The Great Depression days affected us in the 40s. If you look closely at the dresses the girls are wearing you will see they are made from 'feed sack' material. A lot of girls wore dresses made by their mother or grandmother.  For girls living on farms, the style and pattern of the fabric was a big factor in choosing which feed would be fed to the animals. Boys and girls alike wore simple but very stylish clothing for that time. (Feed sack material was available at Arcadia Feed Mills, 6674 Easton Ave.)

Television had not been invented in the 40s. People read the news was posted on buildings for people to read.

These pictures depict life in the United States, including Puerto Rico and the Virgin Islands, with a focus on rural areas and farm labor, as well as aspects of World War II mobilization, including factories, railroads, aviation training, and women working.

The Library of Congress Prints and Photographs Division has preserved these original photographs and offers digital copies to ensure their wide availability. To view other photos Click Here:

Mr Heida's Class - 1953
Homeroom Class

Back Row: Bonnie Landsbury, Teresa Recht, Janie Schrum, John Dobbin, Jim Bausch, Bob Herndon, Roy Cawthorn, F Hall, R Hill, Ron Taylor
Third row: Sharon Narrell, ?, ? Dick Owens (white shirt w/black collar)??
Second row: Glenda Barker, Kathleen Bonney, Mary Ann Ziff, ? Joe Slatton (in chair)
Front row: Lorraine Smith, Pat Steinhoff, ?, Hap Sheperd,
If you can identify someone in the photo please email us the name!



Page 3

September, 2010

Pavilion A in Old Town Park
#1 Park Drive - St. Peters, Mo
10:30 am till ??????

Bring your picnic lunch, drinks and chairs/blanket and join your friends from Wellston at an all alumni picnic Oct 9th!
Let them know if you'll be ther
[email protected]

L-R: Sharon Denton, Kay Manley, Loetta Price, Marybeth Keller, Judy Hagan, Janice Cook, Don Tate (standing)

Recently some of those bratty Lenox kids met at Denny’s for a long overdue visit.  After some food and laughs, they went back to Judy Hagan’s home to continue the good time.  The idea of a picnic in the park was tossed around when Don Tate and Judy (Hagan) were talking on Facebook - it was mentioned again that evening.  They were each trying to talk the other one into planning a picnic in the park.   The group was excited about the idea and volunteered both Don and Judy to plan it.  As it turns out… two heads are better than one, because… WE’RE GONNA HAVE A PICNIC!  For more information call 636-696-4693.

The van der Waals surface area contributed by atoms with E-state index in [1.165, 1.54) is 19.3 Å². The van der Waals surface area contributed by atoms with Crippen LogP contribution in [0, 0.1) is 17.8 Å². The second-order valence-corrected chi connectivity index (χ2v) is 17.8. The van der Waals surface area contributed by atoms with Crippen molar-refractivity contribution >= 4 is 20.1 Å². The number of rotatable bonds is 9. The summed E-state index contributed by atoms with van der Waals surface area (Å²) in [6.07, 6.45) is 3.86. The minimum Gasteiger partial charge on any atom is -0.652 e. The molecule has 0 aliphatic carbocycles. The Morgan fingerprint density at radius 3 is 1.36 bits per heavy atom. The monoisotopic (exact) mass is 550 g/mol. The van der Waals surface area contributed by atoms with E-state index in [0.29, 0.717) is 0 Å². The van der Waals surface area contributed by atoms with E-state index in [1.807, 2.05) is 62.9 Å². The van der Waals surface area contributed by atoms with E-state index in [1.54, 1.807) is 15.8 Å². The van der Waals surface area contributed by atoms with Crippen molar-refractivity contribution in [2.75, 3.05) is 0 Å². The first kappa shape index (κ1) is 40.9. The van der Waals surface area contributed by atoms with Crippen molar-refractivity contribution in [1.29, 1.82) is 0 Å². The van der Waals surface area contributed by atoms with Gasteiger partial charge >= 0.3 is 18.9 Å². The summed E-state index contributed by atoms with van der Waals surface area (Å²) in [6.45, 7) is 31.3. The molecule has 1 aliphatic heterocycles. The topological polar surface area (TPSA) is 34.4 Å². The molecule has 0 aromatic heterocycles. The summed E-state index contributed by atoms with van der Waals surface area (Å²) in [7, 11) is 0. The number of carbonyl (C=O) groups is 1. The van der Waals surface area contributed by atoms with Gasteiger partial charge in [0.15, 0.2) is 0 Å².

Sometimes referred to as "the miracle mineral," this time-honored household ingredient is the natural solution for just about everything under your roof, from cleaning to insect control.

Borax, also known as sodium borate, is an a naturally occurring substance and an eco-friendly solution for many things around the house. Most commonly used as a cleaning agent, the uses extend far beyond that.

Talking with friends (ones far wiser than myself), and reading tips from Reader's Digest, Laundry Goddess and Green Living Tips I'm excited to share all the ways you can use this natural element to your greatest advantage. Here are 25 to get you started. Let us know about your own special uses and we'll keep updating the list.

(Safety Warning: Just because borax is natural, that doesn't mean it's harmless. You should always use gloves when handling it and keep it out of reach of children and pets. While safe in the diluted solutions, borax could be very harmful to children and pets if ingested.)


1. Keep roaches, waterbugs, and ants away by sprinkling a combination of equal parts all-natural borax and sugar.
2. Keep the mice out by sprinkling borax on the floor along the wall.
3. Get rid of bed bugs by sprinkling borax on your mattress. Let it sit and vacuum it up.
4. Kill fleas by sprinkling borax on your carpet. Leave it for an hour and vacuum it up thoroughly.


5. Scrub dirty pots and pans
with a mixture of 1 teaspoon of borax and warm water. Because borax is non-abrasive, it will work on the grime without damaging the surface material.
6. Remove a stubborn stain by mixing 1 cup of borax with 2 cups of warm water and apply the paste directly to the stain. Let it sit, then launder as usual. Remove carpet stains by dampening the stain thoroughly and rubbing some borax on it. Vacuum it then finish it off with a vinegar and water solution. Let it dry and repeat if necessary. Use this same method on soiled mattresses. It will get rid of both the odor and stain.
7. Remove rust by mixing the above solution with a tablespoon of lemon juice.
8. Make an all-purpose cleaner by mixing 2 tablespoons borax and 2 cups hot water in a spray bottle.